Purdue University Graduate School
thesis 4.26.pdf (1.02 MB)

Use of electronically-controlled floor cooling pads during heat stress in thermoregulatory and reproductive performances in swine

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posted on 2022-05-04, 14:03 authored by Larissa K ShirleyLarissa K Shirley

 Substantial economic losses occur in the swine industry during periods of high ambient temperatures. Heat stress produces physiological changes such as increased body temperature and respiration rate resulting in production losses from decreased reproductive performance, growth rate and feed intake. Heat stress in growing gilts delays puberty and decreases ovarian follicle numbers. In boars heat stress decreases semen quality. Electronically-controlled floor cooling pads were designed and constructed to assist pigs with thermoregulation by removing excess heat from pigs in a production facility. Based on this study, experiments were conducted to further investigate the effects of electronically-controlled cooling pads on physiological and reproductive performances in gilts and boars. A study was conducted on limit-fed gilts at 32°C and 35°C during short-term heat stress. Gilts exposed to short term heat stress at 32°C and 35°C had increased respiration rate, vaginal temperature and skin temperature. Gilts on electronically-controlled cooling pads exposed to short term heat stress at 35°C were able to minimize negative impacts of HS such as reduced respiration rate and vaginal temperature. A study was conducted with 24 boars which were exposed to cyclical heat stress for a duration of 3 days at 32°C and 35°C. Boars exposed to cyclical heat stress for 3 consecutive days at 32°C or 35°C which increased respiration rate and body temperature followed by a decrease in semen quality over several weeks. Boars cooled with electronically-controlled floor cooling pads had reduced physiological effects of heat stress as well as consistent semen quality post HS. The use of electronically controlled floor cooling pads have implications towards minimizing or removing the negative impacts of heat stress in gilts and boars.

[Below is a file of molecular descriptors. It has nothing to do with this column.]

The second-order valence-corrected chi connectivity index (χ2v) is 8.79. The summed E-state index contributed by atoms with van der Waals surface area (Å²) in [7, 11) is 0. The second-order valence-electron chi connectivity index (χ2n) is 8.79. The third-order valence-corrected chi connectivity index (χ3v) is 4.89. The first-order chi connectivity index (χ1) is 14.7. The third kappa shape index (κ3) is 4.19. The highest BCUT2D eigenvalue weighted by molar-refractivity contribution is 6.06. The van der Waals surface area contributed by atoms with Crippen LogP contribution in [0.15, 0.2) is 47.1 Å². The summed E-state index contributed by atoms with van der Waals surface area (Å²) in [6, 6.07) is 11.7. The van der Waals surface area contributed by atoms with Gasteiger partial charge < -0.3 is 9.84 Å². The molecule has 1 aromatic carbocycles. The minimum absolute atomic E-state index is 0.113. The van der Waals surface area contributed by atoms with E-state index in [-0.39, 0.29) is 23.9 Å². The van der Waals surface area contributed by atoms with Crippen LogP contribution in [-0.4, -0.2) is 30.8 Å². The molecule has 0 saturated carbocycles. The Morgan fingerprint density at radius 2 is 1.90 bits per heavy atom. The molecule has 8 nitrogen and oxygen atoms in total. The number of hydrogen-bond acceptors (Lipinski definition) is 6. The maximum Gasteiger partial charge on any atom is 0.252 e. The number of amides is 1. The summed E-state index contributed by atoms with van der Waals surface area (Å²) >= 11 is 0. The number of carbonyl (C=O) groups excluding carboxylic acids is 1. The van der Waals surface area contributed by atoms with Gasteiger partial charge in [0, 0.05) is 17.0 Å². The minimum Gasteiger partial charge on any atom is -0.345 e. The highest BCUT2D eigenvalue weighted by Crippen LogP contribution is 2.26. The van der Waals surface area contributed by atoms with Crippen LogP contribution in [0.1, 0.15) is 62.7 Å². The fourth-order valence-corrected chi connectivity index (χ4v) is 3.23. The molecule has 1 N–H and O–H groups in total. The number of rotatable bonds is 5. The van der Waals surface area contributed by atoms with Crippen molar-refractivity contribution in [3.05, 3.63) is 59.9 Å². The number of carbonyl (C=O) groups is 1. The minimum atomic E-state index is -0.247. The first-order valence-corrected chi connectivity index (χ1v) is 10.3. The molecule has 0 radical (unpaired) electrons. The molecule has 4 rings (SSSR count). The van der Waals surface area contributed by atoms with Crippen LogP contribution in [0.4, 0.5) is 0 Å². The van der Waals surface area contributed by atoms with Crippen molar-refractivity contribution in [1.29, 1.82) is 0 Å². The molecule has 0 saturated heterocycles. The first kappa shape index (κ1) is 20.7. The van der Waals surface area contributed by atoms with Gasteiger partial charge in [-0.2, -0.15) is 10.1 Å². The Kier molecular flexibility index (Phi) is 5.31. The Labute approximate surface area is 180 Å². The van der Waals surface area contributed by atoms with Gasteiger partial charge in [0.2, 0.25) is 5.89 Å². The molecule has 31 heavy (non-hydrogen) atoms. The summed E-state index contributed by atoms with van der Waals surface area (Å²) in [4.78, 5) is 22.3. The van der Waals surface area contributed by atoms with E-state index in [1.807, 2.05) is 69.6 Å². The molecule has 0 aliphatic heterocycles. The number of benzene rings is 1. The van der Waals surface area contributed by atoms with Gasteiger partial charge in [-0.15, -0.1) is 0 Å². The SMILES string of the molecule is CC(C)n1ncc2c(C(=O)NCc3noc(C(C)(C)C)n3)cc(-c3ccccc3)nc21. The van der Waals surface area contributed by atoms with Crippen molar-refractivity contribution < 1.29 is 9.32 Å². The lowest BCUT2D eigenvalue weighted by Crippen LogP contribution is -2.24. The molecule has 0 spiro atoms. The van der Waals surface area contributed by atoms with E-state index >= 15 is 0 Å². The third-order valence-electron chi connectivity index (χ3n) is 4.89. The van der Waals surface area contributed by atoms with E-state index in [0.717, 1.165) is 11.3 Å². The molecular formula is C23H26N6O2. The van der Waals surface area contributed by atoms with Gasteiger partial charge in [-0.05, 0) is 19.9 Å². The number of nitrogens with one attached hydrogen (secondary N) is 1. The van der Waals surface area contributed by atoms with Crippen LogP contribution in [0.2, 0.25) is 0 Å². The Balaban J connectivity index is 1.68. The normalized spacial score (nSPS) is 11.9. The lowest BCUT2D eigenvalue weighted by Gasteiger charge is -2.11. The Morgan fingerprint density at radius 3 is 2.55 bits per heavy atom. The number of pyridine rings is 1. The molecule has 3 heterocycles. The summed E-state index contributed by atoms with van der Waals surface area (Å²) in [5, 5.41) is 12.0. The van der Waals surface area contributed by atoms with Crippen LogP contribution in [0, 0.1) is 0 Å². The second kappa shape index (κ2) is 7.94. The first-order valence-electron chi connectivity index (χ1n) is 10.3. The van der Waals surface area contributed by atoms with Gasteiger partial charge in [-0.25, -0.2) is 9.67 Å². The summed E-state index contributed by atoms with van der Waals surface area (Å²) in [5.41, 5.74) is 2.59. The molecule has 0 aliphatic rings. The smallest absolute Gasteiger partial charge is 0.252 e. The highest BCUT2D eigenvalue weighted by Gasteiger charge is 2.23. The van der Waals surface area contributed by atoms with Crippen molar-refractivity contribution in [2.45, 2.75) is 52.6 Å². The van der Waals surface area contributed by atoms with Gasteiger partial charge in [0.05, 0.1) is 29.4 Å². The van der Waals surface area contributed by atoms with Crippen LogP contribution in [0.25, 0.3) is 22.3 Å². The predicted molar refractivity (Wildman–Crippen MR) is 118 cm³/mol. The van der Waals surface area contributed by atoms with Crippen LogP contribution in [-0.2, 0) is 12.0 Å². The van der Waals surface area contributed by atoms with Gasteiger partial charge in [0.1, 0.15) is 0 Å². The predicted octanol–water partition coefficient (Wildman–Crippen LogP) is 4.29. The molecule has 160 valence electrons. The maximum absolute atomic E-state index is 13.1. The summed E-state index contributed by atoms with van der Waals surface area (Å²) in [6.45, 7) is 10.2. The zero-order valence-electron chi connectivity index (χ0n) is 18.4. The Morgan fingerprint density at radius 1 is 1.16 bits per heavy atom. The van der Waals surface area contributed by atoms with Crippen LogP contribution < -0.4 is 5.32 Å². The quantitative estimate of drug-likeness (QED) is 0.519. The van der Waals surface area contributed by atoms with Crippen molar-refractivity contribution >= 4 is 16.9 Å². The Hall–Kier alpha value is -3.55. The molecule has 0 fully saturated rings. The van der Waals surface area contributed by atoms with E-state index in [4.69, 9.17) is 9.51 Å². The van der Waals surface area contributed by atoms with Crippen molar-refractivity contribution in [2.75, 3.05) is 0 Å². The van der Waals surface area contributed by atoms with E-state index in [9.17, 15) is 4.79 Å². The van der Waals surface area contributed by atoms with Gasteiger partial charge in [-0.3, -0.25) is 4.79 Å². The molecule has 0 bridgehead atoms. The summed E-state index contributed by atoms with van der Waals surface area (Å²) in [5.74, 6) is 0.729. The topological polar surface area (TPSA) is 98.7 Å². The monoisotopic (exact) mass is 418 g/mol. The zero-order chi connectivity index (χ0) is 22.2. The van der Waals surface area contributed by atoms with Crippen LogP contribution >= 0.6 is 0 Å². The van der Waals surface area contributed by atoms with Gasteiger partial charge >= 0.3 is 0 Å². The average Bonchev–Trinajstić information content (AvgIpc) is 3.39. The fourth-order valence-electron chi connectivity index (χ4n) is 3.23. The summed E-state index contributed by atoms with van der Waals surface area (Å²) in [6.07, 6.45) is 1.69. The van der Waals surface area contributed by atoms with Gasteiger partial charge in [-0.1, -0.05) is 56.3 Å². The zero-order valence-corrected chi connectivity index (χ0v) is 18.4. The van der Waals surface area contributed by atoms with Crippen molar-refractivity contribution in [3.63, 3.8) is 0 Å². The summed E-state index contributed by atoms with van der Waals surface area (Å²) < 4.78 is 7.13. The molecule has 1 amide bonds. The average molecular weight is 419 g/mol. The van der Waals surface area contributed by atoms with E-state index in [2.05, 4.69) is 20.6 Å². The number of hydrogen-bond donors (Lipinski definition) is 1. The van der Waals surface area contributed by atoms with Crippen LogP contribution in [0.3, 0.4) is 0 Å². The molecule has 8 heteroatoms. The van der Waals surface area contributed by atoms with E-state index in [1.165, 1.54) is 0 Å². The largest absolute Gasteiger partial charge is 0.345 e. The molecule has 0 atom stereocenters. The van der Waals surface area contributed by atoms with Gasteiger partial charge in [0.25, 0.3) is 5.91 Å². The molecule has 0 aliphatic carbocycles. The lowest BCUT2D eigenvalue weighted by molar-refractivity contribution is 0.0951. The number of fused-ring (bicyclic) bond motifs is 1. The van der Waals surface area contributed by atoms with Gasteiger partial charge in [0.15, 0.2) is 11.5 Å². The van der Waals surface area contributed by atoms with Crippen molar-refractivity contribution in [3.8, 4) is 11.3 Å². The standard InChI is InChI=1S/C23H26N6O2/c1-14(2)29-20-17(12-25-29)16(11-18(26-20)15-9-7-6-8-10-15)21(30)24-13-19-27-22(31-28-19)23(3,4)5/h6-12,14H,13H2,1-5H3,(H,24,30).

Degree Type

  • Master of Science


  • Animal Sciences

Campus location

  • West Lafayette

Advisor/Supervisor/Committee Chair

Kara Stewart

Additional Committee Member 2

Jay Johnson

Additional Committee Member 3

Allan Schinckel

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